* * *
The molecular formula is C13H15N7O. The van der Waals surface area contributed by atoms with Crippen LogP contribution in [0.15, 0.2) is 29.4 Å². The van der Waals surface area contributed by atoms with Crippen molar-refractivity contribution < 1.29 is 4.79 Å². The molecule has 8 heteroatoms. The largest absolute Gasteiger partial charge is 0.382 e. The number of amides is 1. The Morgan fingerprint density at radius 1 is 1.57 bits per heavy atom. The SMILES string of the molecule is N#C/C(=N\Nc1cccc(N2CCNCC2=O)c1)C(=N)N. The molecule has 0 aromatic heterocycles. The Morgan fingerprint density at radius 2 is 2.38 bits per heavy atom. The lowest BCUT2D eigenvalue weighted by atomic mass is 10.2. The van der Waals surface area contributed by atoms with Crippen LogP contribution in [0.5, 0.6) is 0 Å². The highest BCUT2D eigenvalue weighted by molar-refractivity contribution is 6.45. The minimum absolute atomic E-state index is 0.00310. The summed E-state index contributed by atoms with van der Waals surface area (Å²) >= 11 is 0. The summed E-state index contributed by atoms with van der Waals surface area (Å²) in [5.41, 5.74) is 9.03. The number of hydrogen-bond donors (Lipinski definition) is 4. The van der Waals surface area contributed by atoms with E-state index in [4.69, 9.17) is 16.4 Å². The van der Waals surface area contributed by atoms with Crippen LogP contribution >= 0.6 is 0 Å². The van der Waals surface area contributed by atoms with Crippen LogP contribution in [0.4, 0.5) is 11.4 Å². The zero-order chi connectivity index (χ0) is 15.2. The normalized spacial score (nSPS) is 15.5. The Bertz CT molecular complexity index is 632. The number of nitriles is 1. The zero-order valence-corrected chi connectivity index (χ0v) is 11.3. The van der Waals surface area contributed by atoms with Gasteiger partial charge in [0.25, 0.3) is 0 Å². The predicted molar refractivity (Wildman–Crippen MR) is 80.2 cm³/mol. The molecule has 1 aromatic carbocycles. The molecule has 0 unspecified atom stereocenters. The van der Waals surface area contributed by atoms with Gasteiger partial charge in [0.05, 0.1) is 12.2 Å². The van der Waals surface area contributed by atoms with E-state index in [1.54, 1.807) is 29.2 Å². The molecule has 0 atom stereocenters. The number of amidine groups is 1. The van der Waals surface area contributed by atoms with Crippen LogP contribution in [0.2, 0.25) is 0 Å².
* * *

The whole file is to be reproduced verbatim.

The molecular formula is C13H15N7O. The van der Waals surface area contributed by atoms with Crippen LogP contribution in [0.15, 0.2) is 29.4 Å². The van der Waals surface area contributed by atoms with Crippen molar-refractivity contribution < 1.29 is 4.79 Å². The molecule has 8 heteroatoms. The largest absolute Gasteiger partial charge is 0.382 e. The number of amides is 1. The Morgan fingerprint density at radius 1 is 1.57 bits per heavy atom. The SMILES string of the molecule is N#C/C(=N\Nc1cccc(N2CCNCC2=O)c1)C(=N)N. The molecule has 0 aromatic heterocycles. The Morgan fingerprint density at radius 2 is 2.38 bits per heavy atom. The lowest BCUT2D eigenvalue weighted by atomic mass is 10.2. The van der Waals surface area contributed by atoms with Crippen LogP contribution in [0.5, 0.6) is 0 Å². The highest BCUT2D eigenvalue weighted by molar-refractivity contribution is 6.45. The minimum absolute atomic E-state index is 0.00310. The summed E-state index contributed by atoms with van der Waals surface area (Å²) >= 11 is 0. The summed E-state index contributed by atoms with van der Waals surface area (Å²) in [5.41, 5.74) is 9.03. The number of hydrogen-bond donors (Lipinski definition) is 4. The van der Waals surface area contributed by atoms with E-state index in [4.69, 9.17) is 16.4 Å². The van der Waals surface area contributed by atoms with Crippen LogP contribution >= 0.6 is 0 Å². The van der Waals surface area contributed by atoms with Crippen LogP contribution in [0.4, 0.5) is 11.4 Å². The zero-order chi connectivity index (χ0) is 15.2. The normalized spacial score (nSPS) is 15.5. The Bertz CT molecular complexity index is 632. The number of nitriles is 1. The zero-order valence-corrected chi connectivity index (χ0v) is 11.3. The van der Waals surface area contributed by atoms with Gasteiger partial charge in [0.25, 0.3) is 0 Å². The predicted molar refractivity (Wildman–Crippen MR) is 80.2 cm³/mol. The molecule has 1 aromatic carbocycles. The molecule has 0 unspecified atom stereocenters. The van der Waals surface area contributed by atoms with Gasteiger partial charge in [0.05, 0.1) is 12.2 Å². The van der Waals surface area contributed by atoms with E-state index in [1.54, 1.807) is 29.2 Å². The molecule has 0 atom stereocenters. The number of amidine groups is 1. The van der Waals surface area contributed by atoms with Crippen LogP contribution in [0.2, 0.25) is 0 Å².